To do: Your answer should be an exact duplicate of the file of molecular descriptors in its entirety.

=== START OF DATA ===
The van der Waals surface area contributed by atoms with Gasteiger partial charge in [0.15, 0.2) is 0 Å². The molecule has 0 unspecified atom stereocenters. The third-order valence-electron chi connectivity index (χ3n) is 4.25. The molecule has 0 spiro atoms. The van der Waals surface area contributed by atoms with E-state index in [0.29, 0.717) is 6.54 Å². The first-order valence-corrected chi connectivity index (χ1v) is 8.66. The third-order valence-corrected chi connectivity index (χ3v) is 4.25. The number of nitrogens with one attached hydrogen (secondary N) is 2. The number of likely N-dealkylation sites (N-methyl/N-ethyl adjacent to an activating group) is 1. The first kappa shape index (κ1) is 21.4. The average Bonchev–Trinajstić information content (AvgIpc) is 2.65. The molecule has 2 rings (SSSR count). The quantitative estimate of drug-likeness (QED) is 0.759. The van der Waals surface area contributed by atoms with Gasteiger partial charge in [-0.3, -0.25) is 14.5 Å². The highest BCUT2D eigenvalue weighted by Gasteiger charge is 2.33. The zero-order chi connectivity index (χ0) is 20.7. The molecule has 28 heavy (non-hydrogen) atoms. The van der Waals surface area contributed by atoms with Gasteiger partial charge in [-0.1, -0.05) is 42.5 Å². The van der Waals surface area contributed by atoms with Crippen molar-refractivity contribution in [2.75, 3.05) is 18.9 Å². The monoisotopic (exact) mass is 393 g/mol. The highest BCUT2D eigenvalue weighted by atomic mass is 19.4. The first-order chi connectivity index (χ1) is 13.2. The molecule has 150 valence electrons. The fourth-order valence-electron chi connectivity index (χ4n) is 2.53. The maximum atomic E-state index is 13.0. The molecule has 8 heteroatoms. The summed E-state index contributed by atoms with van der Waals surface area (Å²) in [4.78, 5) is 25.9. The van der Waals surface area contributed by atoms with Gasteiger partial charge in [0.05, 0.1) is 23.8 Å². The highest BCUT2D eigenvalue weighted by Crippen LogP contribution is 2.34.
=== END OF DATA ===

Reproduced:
The van der Waals surface area contributed by atoms with Gasteiger partial charge in [0.15, 0.2) is 0 Å². The molecule has 0 unspecified atom stereocenters. The third-order valence-electron chi connectivity index (χ3n) is 4.25. The molecule has 0 spiro atoms. The van der Waals surface area contributed by atoms with E-state index in [0.29, 0.717) is 6.54 Å². The first-order valence-corrected chi connectivity index (χ1v) is 8.66. The third-order valence-corrected chi connectivity index (χ3v) is 4.25. The number of nitrogens with one attached hydrogen (secondary N) is 2. The number of likely N-dealkylation sites (N-methyl/N-ethyl adjacent to an activating group) is 1. The first kappa shape index (κ1) is 21.4. The average Bonchev–Trinajstić information content (AvgIpc) is 2.65. The molecule has 2 rings (SSSR count). The quantitative estimate of drug-likeness (QED) is 0.759. The van der Waals surface area contributed by atoms with Gasteiger partial charge in [-0.3, -0.25) is 14.5 Å². The highest BCUT2D eigenvalue weighted by Gasteiger charge is 2.33. The zero-order chi connectivity index (χ0) is 20.7. The molecule has 28 heavy (non-hydrogen) atoms. The van der Waals surface area contributed by atoms with Gasteiger partial charge in [-0.1, -0.05) is 42.5 Å². The van der Waals surface area contributed by atoms with Crippen molar-refractivity contribution in [2.75, 3.05) is 18.9 Å². The monoisotopic (exact) mass is 393 g/mol. The highest BCUT2D eigenvalue weighted by atomic mass is 19.4. The first-order chi connectivity index (χ1) is 13.2. The molecule has 150 valence electrons. The fourth-order valence-electron chi connectivity index (χ4n) is 2.53. The maximum atomic E-state index is 13.0. The molecule has 8 heteroatoms. The summed E-state index contributed by atoms with van der Waals surface area (Å²) in [4.78, 5) is 25.9. The van der Waals surface area contributed by atoms with Gasteiger partial charge in [0.05, 0.1) is 23.8 Å². The highest BCUT2D eigenvalue weighted by Crippen LogP contribution is 2.34.